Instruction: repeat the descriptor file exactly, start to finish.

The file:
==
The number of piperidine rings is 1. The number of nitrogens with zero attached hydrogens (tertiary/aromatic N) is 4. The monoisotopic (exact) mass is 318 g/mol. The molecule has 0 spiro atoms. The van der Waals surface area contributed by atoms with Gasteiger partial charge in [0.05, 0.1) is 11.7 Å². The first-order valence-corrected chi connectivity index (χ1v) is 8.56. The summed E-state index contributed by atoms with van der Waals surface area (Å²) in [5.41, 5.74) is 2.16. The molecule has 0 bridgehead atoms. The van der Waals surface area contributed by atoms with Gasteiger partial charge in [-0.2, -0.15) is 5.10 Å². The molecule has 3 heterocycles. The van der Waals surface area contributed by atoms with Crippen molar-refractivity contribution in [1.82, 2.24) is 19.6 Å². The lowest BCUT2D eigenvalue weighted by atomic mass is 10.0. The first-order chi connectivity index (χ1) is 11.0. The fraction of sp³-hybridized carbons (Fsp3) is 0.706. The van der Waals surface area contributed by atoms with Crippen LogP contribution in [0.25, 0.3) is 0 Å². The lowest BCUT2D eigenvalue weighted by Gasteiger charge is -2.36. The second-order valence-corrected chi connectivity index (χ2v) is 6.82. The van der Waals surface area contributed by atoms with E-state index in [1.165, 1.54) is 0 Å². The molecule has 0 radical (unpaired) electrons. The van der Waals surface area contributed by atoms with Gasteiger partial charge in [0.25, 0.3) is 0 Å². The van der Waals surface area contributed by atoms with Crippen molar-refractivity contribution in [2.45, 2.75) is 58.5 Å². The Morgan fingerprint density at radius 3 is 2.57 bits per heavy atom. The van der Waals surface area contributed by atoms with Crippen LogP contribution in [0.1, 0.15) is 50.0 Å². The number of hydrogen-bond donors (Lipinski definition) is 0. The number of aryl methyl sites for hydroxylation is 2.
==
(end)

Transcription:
The number of piperidine rings is 1. The number of nitrogens with zero attached hydrogens (tertiary/aromatic N) is 4. The monoisotopic (exact) mass is 318 g/mol. The molecule has 0 spiro atoms. The van der Waals surface area contributed by atoms with Gasteiger partial charge in [0.05, 0.1) is 11.7 Å². The first-order valence-corrected chi connectivity index (χ1v) is 8.56. The summed E-state index contributed by atoms with van der Waals surface area (Å²) in [5.41, 5.74) is 2.16. The molecule has 0 bridgehead atoms. The van der Waals surface area contributed by atoms with Gasteiger partial charge in [-0.2, -0.15) is 5.10 Å². The molecule has 3 heterocycles. The van der Waals surface area contributed by atoms with Crippen molar-refractivity contribution in [1.82, 2.24) is 19.6 Å². The lowest BCUT2D eigenvalue weighted by atomic mass is 10.0. The first-order chi connectivity index (χ1) is 11.0. The fraction of sp³-hybridized carbons (Fsp3) is 0.706. The van der Waals surface area contributed by atoms with Crippen LogP contribution in [0.25, 0.3) is 0 Å². The lowest BCUT2D eigenvalue weighted by Gasteiger charge is -2.36. The second-order valence-corrected chi connectivity index (χ2v) is 6.82. The van der Waals surface area contributed by atoms with E-state index in [1.165, 1.54) is 0 Å². The molecule has 0 radical (unpaired) electrons. The van der Waals surface area contributed by atoms with Gasteiger partial charge in [0.25, 0.3) is 0 Å². The van der Waals surface area contributed by atoms with Crippen molar-refractivity contribution in [2.45, 2.75) is 58.5 Å². The Morgan fingerprint density at radius 3 is 2.57 bits per heavy atom. The van der Waals surface area contributed by atoms with Crippen LogP contribution in [0.1, 0.15) is 50.0 Å². The number of hydrogen-bond donors (Lipinski definition) is 0. The number of aryl methyl sites for hydroxylation is 2.